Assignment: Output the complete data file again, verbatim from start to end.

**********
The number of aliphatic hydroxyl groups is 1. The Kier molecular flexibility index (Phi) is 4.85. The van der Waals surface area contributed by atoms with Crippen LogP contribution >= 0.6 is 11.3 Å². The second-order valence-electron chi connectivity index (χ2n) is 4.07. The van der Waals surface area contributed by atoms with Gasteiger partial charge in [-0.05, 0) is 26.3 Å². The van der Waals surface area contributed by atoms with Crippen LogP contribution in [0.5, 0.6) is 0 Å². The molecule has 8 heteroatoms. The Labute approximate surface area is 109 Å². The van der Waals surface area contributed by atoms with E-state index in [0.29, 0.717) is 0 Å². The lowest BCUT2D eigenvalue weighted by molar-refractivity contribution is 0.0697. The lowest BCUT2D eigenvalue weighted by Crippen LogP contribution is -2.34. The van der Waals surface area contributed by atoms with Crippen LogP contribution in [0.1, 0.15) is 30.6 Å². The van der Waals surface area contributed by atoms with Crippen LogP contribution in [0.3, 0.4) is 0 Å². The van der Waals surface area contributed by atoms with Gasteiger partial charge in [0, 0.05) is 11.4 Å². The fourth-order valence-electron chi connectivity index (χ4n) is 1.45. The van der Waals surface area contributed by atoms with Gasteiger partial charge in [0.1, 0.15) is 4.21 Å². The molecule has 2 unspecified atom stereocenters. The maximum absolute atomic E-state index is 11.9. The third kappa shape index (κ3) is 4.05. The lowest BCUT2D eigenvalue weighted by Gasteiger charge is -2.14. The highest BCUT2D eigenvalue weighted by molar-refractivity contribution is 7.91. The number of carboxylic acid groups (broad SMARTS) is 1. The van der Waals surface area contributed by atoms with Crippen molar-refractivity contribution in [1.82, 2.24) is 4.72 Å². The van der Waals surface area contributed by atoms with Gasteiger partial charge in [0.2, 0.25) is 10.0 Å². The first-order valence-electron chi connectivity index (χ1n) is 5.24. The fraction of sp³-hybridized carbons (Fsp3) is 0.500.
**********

The number of aliphatic hydroxyl groups is 1. The Kier molecular flexibility index (Phi) is 4.85. The van der Waals surface area contributed by atoms with Crippen LogP contribution >= 0.6 is 11.3 Å². The second-order valence-electron chi connectivity index (χ2n) is 4.07. The van der Waals surface area contributed by atoms with Gasteiger partial charge in [-0.05, 0) is 26.3 Å². The van der Waals surface area contributed by atoms with Crippen LogP contribution in [0.5, 0.6) is 0 Å². The molecule has 8 heteroatoms. The Labute approximate surface area is 109 Å². The van der Waals surface area contributed by atoms with E-state index in [0.29, 0.717) is 0 Å². The lowest BCUT2D eigenvalue weighted by molar-refractivity contribution is 0.0697. The lowest BCUT2D eigenvalue weighted by Crippen LogP contribution is -2.34. The van der Waals surface area contributed by atoms with Crippen LogP contribution in [0.1, 0.15) is 30.6 Å². The van der Waals surface area contributed by atoms with Crippen LogP contribution in [0.3, 0.4) is 0 Å². The van der Waals surface area contributed by atoms with Gasteiger partial charge in [0, 0.05) is 11.4 Å². The fourth-order valence-electron chi connectivity index (χ4n) is 1.45. The van der Waals surface area contributed by atoms with Gasteiger partial charge in [0.1, 0.15) is 4.21 Å². The molecule has 2 unspecified atom stereocenters. The maximum absolute atomic E-state index is 11.9. The third kappa shape index (κ3) is 4.05. The lowest BCUT2D eigenvalue weighted by Gasteiger charge is -2.14. The highest BCUT2D eigenvalue weighted by molar-refractivity contribution is 7.91. The number of carboxylic acid groups (broad SMARTS) is 1. The van der Waals surface area contributed by atoms with Crippen molar-refractivity contribution in [1.82, 2.24) is 4.72 Å². The van der Waals surface area contributed by atoms with Gasteiger partial charge in [0.2, 0.25) is 10.0 Å². The first-order valence-electron chi connectivity index (χ1n) is 5.24. The fraction of sp³-hybridized carbons (Fsp3) is 0.500.